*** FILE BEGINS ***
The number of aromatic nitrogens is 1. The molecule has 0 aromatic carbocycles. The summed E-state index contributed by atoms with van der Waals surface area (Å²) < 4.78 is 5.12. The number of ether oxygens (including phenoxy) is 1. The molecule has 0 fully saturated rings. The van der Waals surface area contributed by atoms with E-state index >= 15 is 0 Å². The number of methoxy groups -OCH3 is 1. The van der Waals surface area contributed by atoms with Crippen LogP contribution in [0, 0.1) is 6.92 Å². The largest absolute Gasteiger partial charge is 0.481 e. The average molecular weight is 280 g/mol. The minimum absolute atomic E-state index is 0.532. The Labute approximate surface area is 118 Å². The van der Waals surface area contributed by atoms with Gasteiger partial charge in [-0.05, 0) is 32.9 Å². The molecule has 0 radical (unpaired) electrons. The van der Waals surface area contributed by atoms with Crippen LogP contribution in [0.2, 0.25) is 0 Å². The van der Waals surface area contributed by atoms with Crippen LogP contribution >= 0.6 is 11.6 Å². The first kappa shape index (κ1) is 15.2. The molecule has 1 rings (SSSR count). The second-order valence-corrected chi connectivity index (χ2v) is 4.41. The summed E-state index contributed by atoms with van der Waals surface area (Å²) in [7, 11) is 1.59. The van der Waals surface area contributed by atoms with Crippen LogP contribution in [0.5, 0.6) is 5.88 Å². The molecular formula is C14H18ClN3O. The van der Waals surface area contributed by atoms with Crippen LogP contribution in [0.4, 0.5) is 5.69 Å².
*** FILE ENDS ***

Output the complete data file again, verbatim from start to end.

The number of aromatic nitrogens is 1. The molecule has 0 aromatic carbocycles. The summed E-state index contributed by atoms with van der Waals surface area (Å²) < 4.78 is 5.12. The number of ether oxygens (including phenoxy) is 1. The molecule has 0 fully saturated rings. The van der Waals surface area contributed by atoms with E-state index >= 15 is 0 Å². The number of methoxy groups -OCH3 is 1. The van der Waals surface area contributed by atoms with Crippen LogP contribution in [0, 0.1) is 6.92 Å². The largest absolute Gasteiger partial charge is 0.481 e. The average molecular weight is 280 g/mol. The minimum absolute atomic E-state index is 0.532. The Labute approximate surface area is 118 Å². The van der Waals surface area contributed by atoms with Gasteiger partial charge in [-0.05, 0) is 32.9 Å². The molecule has 0 radical (unpaired) electrons. The van der Waals surface area contributed by atoms with Crippen LogP contribution in [0.2, 0.25) is 0 Å². The van der Waals surface area contributed by atoms with Crippen LogP contribution >= 0.6 is 11.6 Å². The first kappa shape index (κ1) is 15.2. The molecule has 1 rings (SSSR count). The second-order valence-corrected chi connectivity index (χ2v) is 4.41. The summed E-state index contributed by atoms with van der Waals surface area (Å²) in [7, 11) is 1.59. The van der Waals surface area contributed by atoms with Crippen LogP contribution in [0.5, 0.6) is 5.88 Å². The molecular formula is C14H18ClN3O. The van der Waals surface area contributed by atoms with Crippen LogP contribution in [0.4, 0.5) is 5.69 Å².